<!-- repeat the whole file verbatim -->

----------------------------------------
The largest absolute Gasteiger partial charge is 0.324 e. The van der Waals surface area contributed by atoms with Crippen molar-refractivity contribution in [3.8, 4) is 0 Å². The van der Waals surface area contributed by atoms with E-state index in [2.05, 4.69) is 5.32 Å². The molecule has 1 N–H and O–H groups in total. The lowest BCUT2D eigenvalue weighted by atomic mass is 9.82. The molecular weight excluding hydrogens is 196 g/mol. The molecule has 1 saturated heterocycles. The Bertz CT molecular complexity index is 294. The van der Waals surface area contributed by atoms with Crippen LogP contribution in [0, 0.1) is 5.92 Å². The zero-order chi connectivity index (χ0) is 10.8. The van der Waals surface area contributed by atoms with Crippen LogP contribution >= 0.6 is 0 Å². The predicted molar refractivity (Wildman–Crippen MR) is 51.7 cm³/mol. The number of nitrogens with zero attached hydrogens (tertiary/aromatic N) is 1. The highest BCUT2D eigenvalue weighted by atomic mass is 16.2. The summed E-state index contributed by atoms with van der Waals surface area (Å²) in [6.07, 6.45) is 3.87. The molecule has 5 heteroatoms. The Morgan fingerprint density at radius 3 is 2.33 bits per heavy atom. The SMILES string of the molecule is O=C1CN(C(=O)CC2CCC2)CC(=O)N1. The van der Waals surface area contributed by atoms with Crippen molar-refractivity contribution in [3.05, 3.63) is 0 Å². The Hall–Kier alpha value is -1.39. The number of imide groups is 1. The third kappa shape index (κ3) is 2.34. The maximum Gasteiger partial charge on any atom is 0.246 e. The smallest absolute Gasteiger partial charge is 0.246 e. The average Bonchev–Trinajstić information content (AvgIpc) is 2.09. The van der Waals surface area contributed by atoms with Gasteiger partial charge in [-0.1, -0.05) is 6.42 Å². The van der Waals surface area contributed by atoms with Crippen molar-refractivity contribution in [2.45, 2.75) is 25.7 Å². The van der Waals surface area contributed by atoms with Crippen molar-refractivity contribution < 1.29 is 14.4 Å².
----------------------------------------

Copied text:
The largest absolute Gasteiger partial charge is 0.324 e. The van der Waals surface area contributed by atoms with Crippen molar-refractivity contribution in [3.8, 4) is 0 Å². The van der Waals surface area contributed by atoms with E-state index in [2.05, 4.69) is 5.32 Å². The molecule has 1 N–H and O–H groups in total. The lowest BCUT2D eigenvalue weighted by atomic mass is 9.82. The molecular weight excluding hydrogens is 196 g/mol. The molecule has 1 saturated heterocycles. The Bertz CT molecular complexity index is 294. The van der Waals surface area contributed by atoms with Crippen LogP contribution in [0, 0.1) is 5.92 Å². The zero-order chi connectivity index (χ0) is 10.8. The van der Waals surface area contributed by atoms with Crippen LogP contribution >= 0.6 is 0 Å². The predicted molar refractivity (Wildman–Crippen MR) is 51.7 cm³/mol. The number of nitrogens with zero attached hydrogens (tertiary/aromatic N) is 1. The highest BCUT2D eigenvalue weighted by atomic mass is 16.2. The summed E-state index contributed by atoms with van der Waals surface area (Å²) in [6.07, 6.45) is 3.87. The molecule has 5 heteroatoms. The Morgan fingerprint density at radius 3 is 2.33 bits per heavy atom. The SMILES string of the molecule is O=C1CN(C(=O)CC2CCC2)CC(=O)N1. The van der Waals surface area contributed by atoms with Crippen molar-refractivity contribution in [3.05, 3.63) is 0 Å². The Hall–Kier alpha value is -1.39. The number of imide groups is 1. The third kappa shape index (κ3) is 2.34. The maximum Gasteiger partial charge on any atom is 0.246 e. The smallest absolute Gasteiger partial charge is 0.246 e. The average Bonchev–Trinajstić information content (AvgIpc) is 2.09. The van der Waals surface area contributed by atoms with Gasteiger partial charge in [-0.1, -0.05) is 6.42 Å². The van der Waals surface area contributed by atoms with Crippen molar-refractivity contribution in [2.45, 2.75) is 25.7 Å². The van der Waals surface area contributed by atoms with Crippen molar-refractivity contribution < 1.29 is 14.4 Å².